fri 20/09/2019

Alvin Ailey American Dance Theatre, Sadler's Wells review - Still more Revelations | reviews, news & interviews

Alvin Ailey American Dance Theatre, Sadler's Wells review - Still more Revelations

Alvin Ailey American Dance Theatre, Sadler's Wells review - Still more Revelations

America's favourite dance ticket shows us how it's done

Form and feeling: Ailey dancers in "I Been 'Buked", the opening number of "Revelations"photo: Nan Melville

There is no equivalent of the Ailey phenomenon. This is a modern dance company with a New York square named after it. It’s a dance company that has performed at the inauguration of two presidents. Its calling card, Revelations, a suite of dances first performed in 1960, is the most-watched modern dance work anywhere, ever.

And how could it not be, when the Ailey bills it as a closer at every show? No matter which of three programmes you book to see at Sadler’s Wells, you will get the signature sign-off. It’s half an hour and a bit of kinetic joy drawing on Ailey’s memories of the Baptist community in which he grew up in segregated rural Texas. More broadly, though, it evokes the emotional drama of the African-American experience, showing how hope and faith have prevailed. It’s this, as well as the beauty of its shorter segments, that makes Revelations a non-negotiable must-see.

A member of the audience at a performance in White Plains, NY, once solemnly told me that Revelations had been adopted as an official anthem by the US government after 9/11. That isn’t true, but it’s indicative of the moral fervour that still surrounds Ailey’s masterpiece.

Ailey dancer in "I Wanna Be Ready" from "Revelations"What it achieves is a startling fusion of form and feeling. I’m not sure you’ll find an ensemble number more perfectly crafted than “I Been ‘Buked” with its phalanx of raised palms, the first of the work’s 12 short segments, all of them set to late 1950s recordings of gospel rock standards. The fruity soundtrack is the single element that hasn’t aged well, yet such is the iconic status of this almost-60-year-old production that it's about as likely to be updated as Donald Trump’s golf slacks.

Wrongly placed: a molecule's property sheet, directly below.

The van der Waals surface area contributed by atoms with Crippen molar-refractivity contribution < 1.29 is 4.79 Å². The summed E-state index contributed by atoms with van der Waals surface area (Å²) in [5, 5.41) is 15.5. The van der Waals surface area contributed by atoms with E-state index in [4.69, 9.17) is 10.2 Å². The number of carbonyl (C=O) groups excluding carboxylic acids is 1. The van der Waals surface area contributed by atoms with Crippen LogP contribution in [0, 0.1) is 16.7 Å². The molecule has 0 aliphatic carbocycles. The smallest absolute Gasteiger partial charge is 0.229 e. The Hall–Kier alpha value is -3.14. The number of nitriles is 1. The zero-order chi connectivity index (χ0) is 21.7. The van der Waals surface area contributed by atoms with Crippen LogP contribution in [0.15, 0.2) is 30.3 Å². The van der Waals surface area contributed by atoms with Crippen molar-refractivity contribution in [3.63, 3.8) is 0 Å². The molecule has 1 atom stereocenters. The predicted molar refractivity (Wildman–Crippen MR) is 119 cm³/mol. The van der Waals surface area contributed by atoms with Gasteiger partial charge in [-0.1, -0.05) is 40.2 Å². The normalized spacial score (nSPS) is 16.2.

“Wade in the Water” is another highlight as a man and a woman, in Persil-white clothing, submit to baptism in a river represented by two waving swathes of blue cloth. It’s to the work's credit that the sensuality of the pair's vigorously undulating moves never once seems at odds with their high spiritual purpose. Clearly, God maketh beautiful black bodies that they might fully express the miracle of His creation.

Everyone loves the rousing “Rocka My Soul in the Bosom of Abraham” and it was surely only the lack of a central aisle at Sadler’s Wells that stopped the full house from jumping to its feet to rock along. But the number that always stops me in my tracks is the quietly tragic “I Wanna Be Ready”, which is all about a man preparing for, and perhaps willing, the moment of his own death. The choreography basically amounts to a core workout, but Clifton Brown imbued it with such subtle feeling and technical precision that it soared.

Jacqueline Green in "Lazarus"The new work that preceded Revelations on opening night is, initially, a much harder watch. Lazarus, a two-parter by Rennie Harris that pays homage to Ailey’s life and early struggles, is a darkly impressionistic re-tread of the black history theme, minus the religious uplift. Dance fans with long memories may remember Harris as the power behind the extraordinary Rome and Jewels that blew into London from New York way back in 2001, a highly entertaining hip hop take on Romeo and Juliet. Well, Lazarus is nothing like that.

This is dark, very dark. It takes a bewildering 10 minutes to realise that what you’ve seen and heard so far on a near-black stage are impressions formed in utero by the as-yet-unborn Alvin. Scenes of mental and physical distress, pleading, prayers, snatches of what Ailey called blood memory. His was a childhood blighted by poverty and racist brutality and he suffered all his life from survivor guilt.

Thankfully Harris knows when to trip the switch marked “party”. The grief gives way to an explosion of joyous physicality: elbows jab, feet jiggle, torsos thrust, crazy shapes are thrown mid-air. Think of a competitive club night in Dalston and ramp up the dial to 11. These dancers are superlative and spirits hit the roof. A recording of Ailey speaking, not long before he died of Aids in 1989, brings us back to base. The struggle is not over yet, is the message.

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